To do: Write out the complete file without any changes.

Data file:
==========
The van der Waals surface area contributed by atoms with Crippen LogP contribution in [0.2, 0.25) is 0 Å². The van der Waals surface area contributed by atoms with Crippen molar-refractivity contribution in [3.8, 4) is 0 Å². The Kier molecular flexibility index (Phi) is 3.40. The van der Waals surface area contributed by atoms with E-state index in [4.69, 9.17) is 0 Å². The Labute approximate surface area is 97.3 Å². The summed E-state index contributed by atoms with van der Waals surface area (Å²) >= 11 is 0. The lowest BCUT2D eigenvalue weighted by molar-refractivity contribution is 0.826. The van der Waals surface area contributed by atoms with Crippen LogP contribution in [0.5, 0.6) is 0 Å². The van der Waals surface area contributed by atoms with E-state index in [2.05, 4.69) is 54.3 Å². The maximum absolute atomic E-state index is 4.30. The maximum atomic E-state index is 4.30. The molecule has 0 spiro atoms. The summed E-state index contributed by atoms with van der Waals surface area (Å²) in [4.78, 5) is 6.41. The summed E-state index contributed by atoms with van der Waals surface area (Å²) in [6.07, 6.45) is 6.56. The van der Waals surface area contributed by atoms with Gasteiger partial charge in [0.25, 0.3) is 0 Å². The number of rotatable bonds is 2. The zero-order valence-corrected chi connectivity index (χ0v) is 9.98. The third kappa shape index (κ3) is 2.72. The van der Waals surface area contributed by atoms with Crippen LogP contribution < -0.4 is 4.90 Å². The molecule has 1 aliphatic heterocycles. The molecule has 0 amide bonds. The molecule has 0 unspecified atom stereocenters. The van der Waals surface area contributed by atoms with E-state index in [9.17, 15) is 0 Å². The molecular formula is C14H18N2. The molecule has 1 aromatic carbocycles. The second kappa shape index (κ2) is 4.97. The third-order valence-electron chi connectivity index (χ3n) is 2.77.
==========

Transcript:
The van der Waals surface area contributed by atoms with Crippen LogP contribution in [0.2, 0.25) is 0 Å². The van der Waals surface area contributed by atoms with Crippen molar-refractivity contribution in [3.8, 4) is 0 Å². The Kier molecular flexibility index (Phi) is 3.40. The van der Waals surface area contributed by atoms with E-state index in [4.69, 9.17) is 0 Å². The Labute approximate surface area is 97.3 Å². The summed E-state index contributed by atoms with van der Waals surface area (Å²) >= 11 is 0. The lowest BCUT2D eigenvalue weighted by molar-refractivity contribution is 0.826. The van der Waals surface area contributed by atoms with Crippen LogP contribution in [0.5, 0.6) is 0 Å². The van der Waals surface area contributed by atoms with E-state index in [2.05, 4.69) is 54.3 Å². The maximum absolute atomic E-state index is 4.30. The maximum atomic E-state index is 4.30. The molecule has 0 spiro atoms. The summed E-state index contributed by atoms with van der Waals surface area (Å²) in [4.78, 5) is 6.41. The summed E-state index contributed by atoms with van der Waals surface area (Å²) in [6.07, 6.45) is 6.56. The van der Waals surface area contributed by atoms with Gasteiger partial charge in [0.25, 0.3) is 0 Å². The number of rotatable bonds is 2. The zero-order valence-corrected chi connectivity index (χ0v) is 9.98. The third kappa shape index (κ3) is 2.72. The van der Waals surface area contributed by atoms with Crippen LogP contribution < -0.4 is 4.90 Å². The molecule has 1 aliphatic heterocycles. The molecule has 0 amide bonds. The molecule has 0 unspecified atom stereocenters. The van der Waals surface area contributed by atoms with E-state index in [9.17, 15) is 0 Å². The molecular formula is C14H18N2. The molecule has 1 aromatic carbocycles. The second kappa shape index (κ2) is 4.97. The third-order valence-electron chi connectivity index (χ3n) is 2.77.